A: Complex has actually been established for three years already and we have 9 members currently. A lot of our members are still students so they can’t just go overseas. If there are anyone that wants to join us, we usually work together with them for a short period of time to get to know the other person better. Once we feel that we can work with them, then only we’ll consider that person to be a member of our team. This is because if their personalities don’t match with ours, there might be fights and other rough edges to sort out.
Q: What do you think about Malaysian food compared to Taiwanese food since both countries are famous for their food culture?
R: Actually, we can have everything in Taiwan. In terms of the flavor though, it’s a little different even though it looks the same.
Q: You have specific roles to play in your group. What roles do you have and how do you assign them?
R: We assign our roles based on our own strengths and talents actually.
A: For me, I’m strong in dance choreography, scheduling and also editing music for our performances, such as the video and audio tracks for our performance in Comic Fiesta.
T: In terms of costumes, Rui and I will handle that.
R: When it comes to liaising with other people for performances, I’m the one that handles that.
U: I’ll just help whoever needs help (laughs).
Q: What food have you tried in Malaysia and what did you like?
R: Hainanese Kaya Toast. Most of the food here are spicy and I don’t like spicy food. We also had roasted chicken wings one night for dinner. It’s very popular among Taiwanese tourists and we liked it too.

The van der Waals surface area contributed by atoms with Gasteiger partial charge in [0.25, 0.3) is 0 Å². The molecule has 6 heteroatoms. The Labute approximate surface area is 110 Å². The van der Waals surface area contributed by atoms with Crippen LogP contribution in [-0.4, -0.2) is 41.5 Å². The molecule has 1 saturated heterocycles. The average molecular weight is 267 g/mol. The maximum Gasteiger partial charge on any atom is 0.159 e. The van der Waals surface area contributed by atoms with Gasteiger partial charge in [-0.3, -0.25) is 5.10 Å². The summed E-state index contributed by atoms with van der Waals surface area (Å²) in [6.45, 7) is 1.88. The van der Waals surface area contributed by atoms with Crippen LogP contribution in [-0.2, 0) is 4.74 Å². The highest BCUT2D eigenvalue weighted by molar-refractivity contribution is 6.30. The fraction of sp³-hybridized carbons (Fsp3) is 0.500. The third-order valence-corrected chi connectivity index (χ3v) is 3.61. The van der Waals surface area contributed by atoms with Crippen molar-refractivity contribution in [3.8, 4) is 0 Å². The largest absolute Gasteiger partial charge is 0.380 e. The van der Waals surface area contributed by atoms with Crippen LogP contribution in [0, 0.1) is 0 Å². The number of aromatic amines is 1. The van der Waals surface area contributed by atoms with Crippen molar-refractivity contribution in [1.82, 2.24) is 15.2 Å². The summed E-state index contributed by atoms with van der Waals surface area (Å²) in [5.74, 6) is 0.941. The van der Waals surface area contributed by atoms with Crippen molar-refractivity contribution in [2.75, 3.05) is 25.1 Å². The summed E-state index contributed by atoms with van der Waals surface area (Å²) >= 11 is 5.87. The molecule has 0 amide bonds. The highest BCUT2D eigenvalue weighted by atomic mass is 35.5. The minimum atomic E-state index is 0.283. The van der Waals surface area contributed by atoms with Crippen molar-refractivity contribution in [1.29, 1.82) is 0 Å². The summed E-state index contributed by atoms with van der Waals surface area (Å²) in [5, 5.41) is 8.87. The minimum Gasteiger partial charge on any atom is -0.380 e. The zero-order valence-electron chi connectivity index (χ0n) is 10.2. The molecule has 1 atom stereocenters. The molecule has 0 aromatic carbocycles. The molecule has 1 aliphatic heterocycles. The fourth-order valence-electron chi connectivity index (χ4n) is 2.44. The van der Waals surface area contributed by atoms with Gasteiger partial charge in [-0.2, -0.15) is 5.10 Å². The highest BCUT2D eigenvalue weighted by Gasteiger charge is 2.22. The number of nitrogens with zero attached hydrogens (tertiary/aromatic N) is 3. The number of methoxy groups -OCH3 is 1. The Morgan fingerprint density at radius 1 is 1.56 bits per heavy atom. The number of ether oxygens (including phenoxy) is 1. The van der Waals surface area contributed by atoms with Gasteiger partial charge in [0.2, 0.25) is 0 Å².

T: I also like the Hainanese Kaya Toast. Oh, and ‘pisang goreng’ (fried banana). It was something very unique and we thought it was tempura at first (laughs).
Q: Is it your first time in Malaysia? If so, is there anything you want to say to your Malaysian fans? How do you feel about our country?
R: Yeah, it’s our first time in Malaysia. It’s actually my first time overseas. As for fans… Do we even have fans?? (laughs)
U: It’s very hot in Malaysia.
A: Malaysia feels like Taiwan, and it makes me wonder at times whether am I still in Taiwan.
T: Malaysians are very nice and friendly, the people in Comic Fiesta too! The atmosphere here in Comic Fiesta is also very different than the events in Taiwan.
R: The events in Taiwan are actually quite small and is not as big as Comic Fiesta. I’m actually quite surprised at the audience number here as from what I heard it can go up to 20,000 people or more. We’re considered lucky if we manage to get 10,000 people to watch our performance back home. Mainly because the venue there is smaller too. The performance style in Malaysia is also very different compared to the ones in Taiwan. Besides, the cosplayers in Taiwan are overly concerned about how people cosplay. We get criticisms easily such as ‘Your contact lenses aren’t the right colour’ or ‘Your makeup isn’t the right shade’. So, I feel that the cosplayers in Malaysia are more relaxed in terms of all this. I was also quite surprised that the Muslims here can cosplay even with their hijab on and it’s quite creative. At first, we saw it online and we couldn’t believe it, and once we came here, we were like ‘Oh, it’s real’.
T: It’s seriously really creative!
Q: Question for Takeshi, how does it feel being the only guy in the group?
T: Actually I’m not the only guy in our group. There are also 3 others in Complex.
R: Not all of our members cosplay all the time, it’s only Takeshi and another guy who’s not here that cosplays most of the time. He’s not here with us today because when we went for the competition in Fancy Frontier, it was only the four of us.
A: The females in this group are more masculine and the males in the group are more feminine, in my opinion (laughs).
T: Anyway, I’ve been friends with Rui for 10 years, so personally I don’t feel anything. However, It’s the first time for me to go overseas with friends.
We had a very enjoyable time interviewing Complex and we hope that they had fun during their stay in Malaysia! To get more information on Complex, check out their Facebook page!